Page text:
Recent events have clearly demonstrated the need to restore some of the old regulations and guarantees governing many types of financial transaction. Moreover, the reestablishment of a public bank would help not just to limit the huge economic power of private banks, but also to reorient economic activity and investment with sufficient financial independence. Recent nationalization processes resulting from bank bailouts have provided (and may still provide) opportunities for this.

Reform of the tax system, in order to make this both more solid and truly progressive, in terms of both the collection and the use of resources, is essential if we are to achieve effective economic transition and social welfare and equality. This system must be able to finance a series of public services (education and health) and quality social benefits. Several measures are necessary in order to meet these goals: a) adoption of a strategy based on more and better taxes, correcting the regressive character of the current system that benefits the rich; b) decisive action against tax fraud (estimated to amount to over 6 billion Euros, or around 6% of Spain’s GDP); c) equal treatment of gross labor and capital incomes, eliminating the deductions that lead to outrageously low effective rates on business income; d) launch a genuine ecological tax reform, focusing on the environmental impacts of production and consumption and thereby generating additional resources for the transition to the new model and a dissuasive effect on unsustainable behavior; e) elimination of the fiscal advantages for contributions to private pension systems to strengthen the public system, thus reducing the pressure for profitability in the financial markets, and hence the speculative movements associated with the operation of these funds.

All of these proposals show that it is technically possible to introduce substantial changes into the Spanish model of production and consumption. Unfortunately, that is not enough: change also requires political will, and above all, sufficient social support. Neither are easy to achieve in a context like that of Spain today, where many of these proposals imply breaking with the modus operandi of the economic powers, that is, with precisely that which explains Spain´s disastrous environmental-economic development in recent decades.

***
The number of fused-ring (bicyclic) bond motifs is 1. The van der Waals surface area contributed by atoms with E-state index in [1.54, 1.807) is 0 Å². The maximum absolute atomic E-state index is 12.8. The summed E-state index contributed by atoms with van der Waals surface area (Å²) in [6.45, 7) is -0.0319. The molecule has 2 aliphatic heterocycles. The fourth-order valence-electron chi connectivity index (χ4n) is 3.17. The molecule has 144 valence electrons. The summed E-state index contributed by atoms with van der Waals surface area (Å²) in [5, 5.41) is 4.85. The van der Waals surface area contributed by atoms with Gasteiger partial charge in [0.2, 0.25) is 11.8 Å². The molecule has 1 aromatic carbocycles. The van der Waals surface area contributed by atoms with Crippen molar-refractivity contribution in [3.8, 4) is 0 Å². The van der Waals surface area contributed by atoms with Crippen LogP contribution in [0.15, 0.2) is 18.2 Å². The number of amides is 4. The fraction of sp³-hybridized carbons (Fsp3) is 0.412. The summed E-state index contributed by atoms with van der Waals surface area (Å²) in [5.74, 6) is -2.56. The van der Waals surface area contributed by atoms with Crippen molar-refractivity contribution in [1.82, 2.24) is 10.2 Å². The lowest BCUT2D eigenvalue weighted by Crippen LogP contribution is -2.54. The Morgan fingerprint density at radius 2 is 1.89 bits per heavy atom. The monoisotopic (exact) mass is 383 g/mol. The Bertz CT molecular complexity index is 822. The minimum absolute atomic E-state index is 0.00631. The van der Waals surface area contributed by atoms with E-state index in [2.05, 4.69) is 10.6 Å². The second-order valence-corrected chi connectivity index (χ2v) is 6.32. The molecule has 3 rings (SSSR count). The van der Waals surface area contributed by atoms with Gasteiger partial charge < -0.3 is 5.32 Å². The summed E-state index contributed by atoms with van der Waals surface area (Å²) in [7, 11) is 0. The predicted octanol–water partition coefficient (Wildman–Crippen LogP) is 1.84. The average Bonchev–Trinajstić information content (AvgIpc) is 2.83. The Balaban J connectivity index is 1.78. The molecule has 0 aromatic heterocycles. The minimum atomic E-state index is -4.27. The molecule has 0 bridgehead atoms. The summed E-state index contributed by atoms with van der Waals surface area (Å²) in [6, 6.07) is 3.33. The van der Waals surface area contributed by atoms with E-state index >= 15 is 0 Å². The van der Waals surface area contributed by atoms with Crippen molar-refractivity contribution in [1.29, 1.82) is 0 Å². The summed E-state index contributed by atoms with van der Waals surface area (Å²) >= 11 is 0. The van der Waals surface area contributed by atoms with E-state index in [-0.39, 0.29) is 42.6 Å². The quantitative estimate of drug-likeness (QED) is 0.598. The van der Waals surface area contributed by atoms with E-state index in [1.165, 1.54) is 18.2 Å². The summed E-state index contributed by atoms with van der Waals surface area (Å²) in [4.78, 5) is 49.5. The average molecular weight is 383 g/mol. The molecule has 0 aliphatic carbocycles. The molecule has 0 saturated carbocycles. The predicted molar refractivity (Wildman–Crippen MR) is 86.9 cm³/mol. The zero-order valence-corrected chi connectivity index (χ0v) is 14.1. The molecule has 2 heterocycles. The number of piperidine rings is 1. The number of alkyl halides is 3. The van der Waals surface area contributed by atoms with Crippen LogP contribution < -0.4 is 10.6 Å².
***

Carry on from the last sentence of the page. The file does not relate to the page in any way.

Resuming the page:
In current circumstances, not trying would not appear to be a valid option. Nor can we place our hopes in a return to the “good old days” or the false promises of technology, when what we really need is progress towards a radically new model that prioritizes the ecological and social dimensions over just the economic.

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Óscar Carpintero is an Associate Professor of Applied Economics at the University of Valladolid. José Bellver is a research fellow at Fuhem Ecosocial, where he coordinates the Spanish edition of State of the World. Both of them are members of Transdisciplinary Research Group on Socioecological Transitions (GinTRANS2) at the Autonomous University of Madrid.

My alarm goes off; I turn it off and toss to my left. I feel the cool breeze coming from the air conditioner. I am grateful to have a device like this that can regulate the room temperature to on optimal level with the press of a button. As I leave the cool air of my apartment, I realize how hot and humid it is outdoors in this month of July. I am now convinced the most indispensable equipment for survival in my apartment is the air conditioning unit.